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Sunday, December 17, 2017

Equasis reviews Merchant Fleet and its safety performance

Equasis has recently released its first publication providing an analysis of data as contained in the Equasis database, including key figures of the world merchant fleet in 2005 and its safety performance. INTERTANKO participated actively and provided its input when the proposal by the European Maritime Safety Agency (EMSA) to produce periodic statistics from the Equasis database was discussed at length at Equasis Editorial Board meetings.

 

The 2005 report is grouped into five sections:  a) The Fleet Population b) Classification Societies c) P&I d) Port State Control e) Trade Associations, Industry Vetting Programmes and Shipping Companies.  Statistical analysis is based on two elements – a)  size and b) type of ships.

 

It is worth noting that, by number, the Equasis fleet is dominated (87%) by small and medium sized ships of up to 25,000 gt. Many of the smallest ships are not subject to international conventions on safety and pollution prevention because of their size or because they do not trade internationally, and therefore 97% of the small ships have not been inspected by port state control (23,035 un-inspected ships out of 23,660). In terms of tonnage, the large and very large categories represent 71% of the whole fleet, with oil and chemical tankers dominating both categories at 61.8 %. The proportion of un-inspected ships in the large and very large ships categories falls to 6% and 10% respectively.

 

Results of the statistical analysis show that those ships with IACS class  were less likely to be detained in 2005 (3.2%) than those with non-IACS societies (17.3%) or whose IACS status has been withdrawn (10.64%).  By number, half of the fleet in the Equasis database is classed with an IACS member; but by tonnage, ships under IACS class societies dominate – 90% overall, and 95% for large and very large ships.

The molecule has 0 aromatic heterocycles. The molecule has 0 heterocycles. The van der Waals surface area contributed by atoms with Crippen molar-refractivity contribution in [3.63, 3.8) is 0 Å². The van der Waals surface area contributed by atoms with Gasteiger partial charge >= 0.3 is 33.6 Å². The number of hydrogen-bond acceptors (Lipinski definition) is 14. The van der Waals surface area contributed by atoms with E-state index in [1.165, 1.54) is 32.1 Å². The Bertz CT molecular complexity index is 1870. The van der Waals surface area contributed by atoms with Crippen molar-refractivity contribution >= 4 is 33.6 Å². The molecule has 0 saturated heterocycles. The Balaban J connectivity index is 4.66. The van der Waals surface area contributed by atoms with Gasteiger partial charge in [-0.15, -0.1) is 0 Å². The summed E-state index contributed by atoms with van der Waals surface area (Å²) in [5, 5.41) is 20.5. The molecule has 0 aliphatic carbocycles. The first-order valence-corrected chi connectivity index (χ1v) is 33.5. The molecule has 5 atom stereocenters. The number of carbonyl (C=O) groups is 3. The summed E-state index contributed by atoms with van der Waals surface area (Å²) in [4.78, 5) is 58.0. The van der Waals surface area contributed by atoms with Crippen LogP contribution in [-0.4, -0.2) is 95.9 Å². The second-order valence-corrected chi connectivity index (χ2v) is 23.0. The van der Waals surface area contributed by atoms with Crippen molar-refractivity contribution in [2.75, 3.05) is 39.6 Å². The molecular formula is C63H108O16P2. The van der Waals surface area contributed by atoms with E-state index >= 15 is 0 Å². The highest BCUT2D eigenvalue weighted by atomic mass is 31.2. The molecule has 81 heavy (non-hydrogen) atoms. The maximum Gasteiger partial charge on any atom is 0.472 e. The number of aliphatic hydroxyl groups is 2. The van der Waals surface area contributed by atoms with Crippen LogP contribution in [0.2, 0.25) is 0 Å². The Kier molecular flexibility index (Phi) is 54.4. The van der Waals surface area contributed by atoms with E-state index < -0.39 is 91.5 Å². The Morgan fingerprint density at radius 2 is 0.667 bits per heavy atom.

In a similar context, ships insured outside the International Group of P & I Clubs (IG) were more likely to be detained in 2005 (9.24%) than those inside the Group (3.06%) particularly among cargo ships. Equasis figures indicate that while only 36% of the total number of ships is covered by one of the members of the International Group, 88% of the fleet by tonnage is covered by IG insurers.

 

The last section of the report focuses on trade associations and industry vetting programmes which include  INTERTANKO, INTERCARGO, Green Awards, Chemical Distribution Institute (CDI) and the Oil Companies’ International Marine Forum (OCIMF).    Interestingly, the figures suggest that medium, large, and very large ships covered by one of the trade associations and industry vetting programmes are inspected more frequently than those ships not covered by the associations.  For example, in the large ships category, vessels operated by INTERTANKO members were each inspected, on average, 2.25 times compared to 1.53 times for those operated by non-INTERTANKO members.

 

However the Equasis analysis shows that the INTERTANKO fleet has an impressive safety performance record in 2005 as measured by its detention rate. Despite being subjected to three times as many inspections, the detention rate of the INTERTANKO fleet is much lower (1.7%) than non-Intertanko members (3.1%).

 

Contact:  Minerva R. Alfonso